We covered the Nemaha Reservation earlier, so today, I’d like to talk about the actual records of the allottees.
The alottee record was produced in 1860 when the government was preparing to issue individual allotments to the half-breed people provided for in the Treaty of Prairie du Chien of 1830, which set aside a tract of land for the mixed-race, or Métis descendants of French-Canadian trappers and women of the Oto, Iowa, and Omaha, as well as the Yankton and Santee Sioux tribes.
In total, in 1860 there were about 397 total allottees. I say about because a few of these people may be listed twice, as they have aliases listed. For example, a person named Handorum Sharkeppie is also called Canona.
Of these 397 people, a total of 32, or a little over 10%, still carried entirely Native names. By entirely Native, I mean there was no sign of European hybridization. Their names were written as Ah-ha-a-me and Ah-pay-we-he, for example. These names are not transcribed in the Native names project, because descendants could not find them by these earlier names. Initially I was surprised by the number of people, who were not full-blood, that had Native names. But then as I thought about it, I realized that, according to the documentation, these children were the results of liaisons between white men and Native women, so it would have been the mothers who were responsible for naming the children – hence – some entirely Native names.
Some names are clearly transitional. Eliza, daughter of No Heart is a transitional name, as is No Heart. Both of these names have been transcribed as they are beginning the transition to a European based name. For example, we have a Josette No Knife. That surname likely began with a person known as No Knife, and originally, that name would have been recorded in the Indian language. We see that with the surname Rocco. We have one person just listed as Rocco, then a second listed as Elizabeth Sister Rocco. One person is named Stralah. We don’t know if that was a European name or a name that originated as a Native name. However, on the list, it is an unhyphenated single name, so it is transcribed into the Native Names project. The name Whitecould has transitioned from a personal name to a surname with three people carrying that surname. White Horse isn’t a surname yet, as it is still a single given name.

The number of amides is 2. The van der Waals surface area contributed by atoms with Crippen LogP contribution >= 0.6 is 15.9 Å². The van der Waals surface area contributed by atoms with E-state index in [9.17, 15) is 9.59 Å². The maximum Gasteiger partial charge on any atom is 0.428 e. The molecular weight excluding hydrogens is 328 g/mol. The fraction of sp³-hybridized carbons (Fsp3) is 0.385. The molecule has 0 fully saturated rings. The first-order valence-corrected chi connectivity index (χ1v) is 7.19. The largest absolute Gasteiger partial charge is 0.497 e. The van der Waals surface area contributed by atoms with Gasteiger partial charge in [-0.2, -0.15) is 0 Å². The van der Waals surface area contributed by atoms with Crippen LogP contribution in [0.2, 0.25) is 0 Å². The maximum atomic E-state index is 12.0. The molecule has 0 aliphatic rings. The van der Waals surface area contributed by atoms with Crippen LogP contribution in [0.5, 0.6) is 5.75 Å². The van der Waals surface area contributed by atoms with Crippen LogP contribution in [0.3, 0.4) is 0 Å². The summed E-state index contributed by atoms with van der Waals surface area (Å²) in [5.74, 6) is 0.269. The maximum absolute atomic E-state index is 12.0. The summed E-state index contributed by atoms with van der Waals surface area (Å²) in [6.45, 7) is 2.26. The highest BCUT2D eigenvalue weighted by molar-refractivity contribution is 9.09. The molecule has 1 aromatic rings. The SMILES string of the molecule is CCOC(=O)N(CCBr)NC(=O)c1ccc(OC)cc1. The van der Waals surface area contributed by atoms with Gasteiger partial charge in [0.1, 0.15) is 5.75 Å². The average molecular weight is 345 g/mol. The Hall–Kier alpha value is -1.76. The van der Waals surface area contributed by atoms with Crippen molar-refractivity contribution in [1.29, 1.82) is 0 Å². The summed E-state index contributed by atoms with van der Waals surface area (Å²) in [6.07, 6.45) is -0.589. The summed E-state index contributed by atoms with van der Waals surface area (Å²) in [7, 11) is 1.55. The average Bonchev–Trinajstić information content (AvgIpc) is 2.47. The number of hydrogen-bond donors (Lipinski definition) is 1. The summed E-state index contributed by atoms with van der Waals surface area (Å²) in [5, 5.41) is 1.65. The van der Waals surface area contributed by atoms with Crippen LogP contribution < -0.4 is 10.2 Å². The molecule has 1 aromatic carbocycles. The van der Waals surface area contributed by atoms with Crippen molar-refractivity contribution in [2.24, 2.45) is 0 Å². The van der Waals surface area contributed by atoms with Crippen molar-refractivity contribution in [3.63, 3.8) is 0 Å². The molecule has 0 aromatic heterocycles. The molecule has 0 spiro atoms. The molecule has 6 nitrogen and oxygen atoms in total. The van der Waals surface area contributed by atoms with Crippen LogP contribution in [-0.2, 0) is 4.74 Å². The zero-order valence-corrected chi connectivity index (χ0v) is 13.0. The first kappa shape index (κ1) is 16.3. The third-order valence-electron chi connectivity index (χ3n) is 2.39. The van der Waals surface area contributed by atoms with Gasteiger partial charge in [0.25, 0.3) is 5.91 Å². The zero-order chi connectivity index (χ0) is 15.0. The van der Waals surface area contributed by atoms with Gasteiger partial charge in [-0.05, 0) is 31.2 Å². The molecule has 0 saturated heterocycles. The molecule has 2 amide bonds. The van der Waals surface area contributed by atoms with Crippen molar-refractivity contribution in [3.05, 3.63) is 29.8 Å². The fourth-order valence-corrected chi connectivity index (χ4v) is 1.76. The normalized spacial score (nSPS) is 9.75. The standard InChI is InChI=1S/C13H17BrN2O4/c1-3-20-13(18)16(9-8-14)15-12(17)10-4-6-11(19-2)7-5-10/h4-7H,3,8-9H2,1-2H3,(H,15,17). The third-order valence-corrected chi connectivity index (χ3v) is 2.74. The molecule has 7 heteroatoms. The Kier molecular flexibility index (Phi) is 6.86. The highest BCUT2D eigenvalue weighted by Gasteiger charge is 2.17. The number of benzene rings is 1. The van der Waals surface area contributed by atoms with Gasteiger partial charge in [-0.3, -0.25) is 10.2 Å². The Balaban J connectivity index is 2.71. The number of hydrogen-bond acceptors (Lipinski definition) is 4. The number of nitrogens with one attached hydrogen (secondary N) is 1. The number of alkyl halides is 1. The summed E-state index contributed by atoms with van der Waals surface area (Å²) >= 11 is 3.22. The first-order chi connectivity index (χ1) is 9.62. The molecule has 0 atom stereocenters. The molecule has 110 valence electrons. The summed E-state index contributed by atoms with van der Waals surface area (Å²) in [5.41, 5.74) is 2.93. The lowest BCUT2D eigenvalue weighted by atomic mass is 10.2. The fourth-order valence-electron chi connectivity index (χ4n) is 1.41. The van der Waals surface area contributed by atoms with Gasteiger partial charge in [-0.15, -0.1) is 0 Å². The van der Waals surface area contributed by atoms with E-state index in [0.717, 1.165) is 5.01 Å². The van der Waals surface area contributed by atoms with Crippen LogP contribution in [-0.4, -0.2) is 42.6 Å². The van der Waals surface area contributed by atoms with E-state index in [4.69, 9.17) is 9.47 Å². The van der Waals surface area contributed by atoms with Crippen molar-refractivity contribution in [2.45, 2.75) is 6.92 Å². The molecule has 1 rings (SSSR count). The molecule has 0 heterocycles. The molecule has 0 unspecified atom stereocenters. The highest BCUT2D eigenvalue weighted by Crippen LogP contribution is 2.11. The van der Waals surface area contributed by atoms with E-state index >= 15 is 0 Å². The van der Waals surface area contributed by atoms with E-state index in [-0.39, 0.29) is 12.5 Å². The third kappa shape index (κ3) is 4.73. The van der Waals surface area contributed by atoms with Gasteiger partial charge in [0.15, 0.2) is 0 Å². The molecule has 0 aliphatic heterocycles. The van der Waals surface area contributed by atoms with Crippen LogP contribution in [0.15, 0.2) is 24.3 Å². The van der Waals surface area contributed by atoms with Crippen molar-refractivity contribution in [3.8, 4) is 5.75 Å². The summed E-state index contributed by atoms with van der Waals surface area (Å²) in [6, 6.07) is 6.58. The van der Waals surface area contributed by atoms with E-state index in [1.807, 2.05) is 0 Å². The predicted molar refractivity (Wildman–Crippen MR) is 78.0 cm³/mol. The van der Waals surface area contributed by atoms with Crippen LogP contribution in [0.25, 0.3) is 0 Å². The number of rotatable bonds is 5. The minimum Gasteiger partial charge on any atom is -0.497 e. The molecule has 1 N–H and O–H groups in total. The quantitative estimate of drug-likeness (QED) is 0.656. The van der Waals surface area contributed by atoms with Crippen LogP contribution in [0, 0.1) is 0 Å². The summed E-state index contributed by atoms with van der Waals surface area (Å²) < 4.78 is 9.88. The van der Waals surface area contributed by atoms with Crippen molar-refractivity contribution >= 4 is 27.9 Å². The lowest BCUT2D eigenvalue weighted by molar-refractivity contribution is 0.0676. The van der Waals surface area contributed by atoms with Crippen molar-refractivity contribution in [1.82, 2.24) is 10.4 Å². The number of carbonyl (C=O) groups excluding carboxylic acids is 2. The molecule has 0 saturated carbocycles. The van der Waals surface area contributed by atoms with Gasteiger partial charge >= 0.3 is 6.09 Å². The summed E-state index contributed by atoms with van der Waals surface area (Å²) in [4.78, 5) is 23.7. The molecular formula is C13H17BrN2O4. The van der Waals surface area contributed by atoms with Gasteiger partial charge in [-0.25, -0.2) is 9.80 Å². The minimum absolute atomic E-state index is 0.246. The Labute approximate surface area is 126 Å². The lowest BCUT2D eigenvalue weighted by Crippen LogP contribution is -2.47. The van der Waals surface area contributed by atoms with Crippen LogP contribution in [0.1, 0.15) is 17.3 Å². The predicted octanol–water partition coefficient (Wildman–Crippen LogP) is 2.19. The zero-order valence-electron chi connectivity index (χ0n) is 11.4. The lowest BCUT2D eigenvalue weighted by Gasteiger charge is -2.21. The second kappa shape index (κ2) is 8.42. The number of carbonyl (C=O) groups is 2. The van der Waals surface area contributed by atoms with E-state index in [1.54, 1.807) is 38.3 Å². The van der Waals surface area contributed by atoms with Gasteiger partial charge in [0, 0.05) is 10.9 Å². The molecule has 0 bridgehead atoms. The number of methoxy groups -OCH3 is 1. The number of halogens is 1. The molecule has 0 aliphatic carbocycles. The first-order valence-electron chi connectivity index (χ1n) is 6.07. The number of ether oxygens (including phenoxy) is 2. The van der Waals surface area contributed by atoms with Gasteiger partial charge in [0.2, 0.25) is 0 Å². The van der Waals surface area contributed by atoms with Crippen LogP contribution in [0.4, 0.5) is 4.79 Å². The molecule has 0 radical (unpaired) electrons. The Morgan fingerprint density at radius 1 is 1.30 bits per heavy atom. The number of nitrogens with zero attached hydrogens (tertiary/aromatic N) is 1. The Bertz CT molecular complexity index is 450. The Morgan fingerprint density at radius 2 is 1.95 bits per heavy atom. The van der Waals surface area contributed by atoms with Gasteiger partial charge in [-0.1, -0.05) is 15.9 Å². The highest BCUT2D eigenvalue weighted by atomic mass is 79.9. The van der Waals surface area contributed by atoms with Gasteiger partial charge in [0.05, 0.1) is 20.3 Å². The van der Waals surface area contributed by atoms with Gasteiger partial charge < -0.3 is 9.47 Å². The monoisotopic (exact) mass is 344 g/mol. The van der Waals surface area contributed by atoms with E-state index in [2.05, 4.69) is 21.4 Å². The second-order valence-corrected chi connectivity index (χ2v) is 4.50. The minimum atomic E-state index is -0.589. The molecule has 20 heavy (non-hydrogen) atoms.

With some people, the alias is simply a different surname. For example, the entire O Pelt family is also listed as Ritter, except for one Ritter who is not an O Pelt. But their first names are the same, so we know the surname, for whatever reason, was not stable. It could have been used interchangeably. However, with the person, Alvard Story, alias Silvinie Robedoux, we have no idea why this person has two entirely different names. The first name doesn’t match.
Of the 365 people who do not have Native names, meaning who have European names, we find 122 different surnames. On the average, there are 2.99 people with each surname, but that doesn’t hold when you look at the distribution. The really good news is that most of these names are actually quite unusual. For example, we have Barrada with 8 people, Benoist with 7 and Deroin with 18. Of course, to even that out, there are several who have only one person with that surname. For example, Digyer, Bono and Beans, just to name a few.
Another interesting aspect is that for the most part, if the documentation is correct and these people descend from European fathers and Native mothers, the Y-line DNA test would reveal their European heritage. On the other hand, if one were to test people who descended from these original couples through all females, the mitochondrial DNA results should indicate a Native ancestor, unless of course there had been an adoption in the line. Native tribes were notorious adopters of people from other tribes, former slaves and white captives.
To the best of my knowledge, only one photo survives of these Nemaha Half-Breeds, and that is Joseph Deroin, pictured above. In the 1840s, Joseph Deroin, a ‘Half-Breed’ himself, began operating a trading post along the Missouri River. The trading post eventually became a small settlement known to whites as ‘St. Deroin’ which had a population of 300 in 1900 but was gone by 1912 as a result of repeated flooding. Today, no trace exists.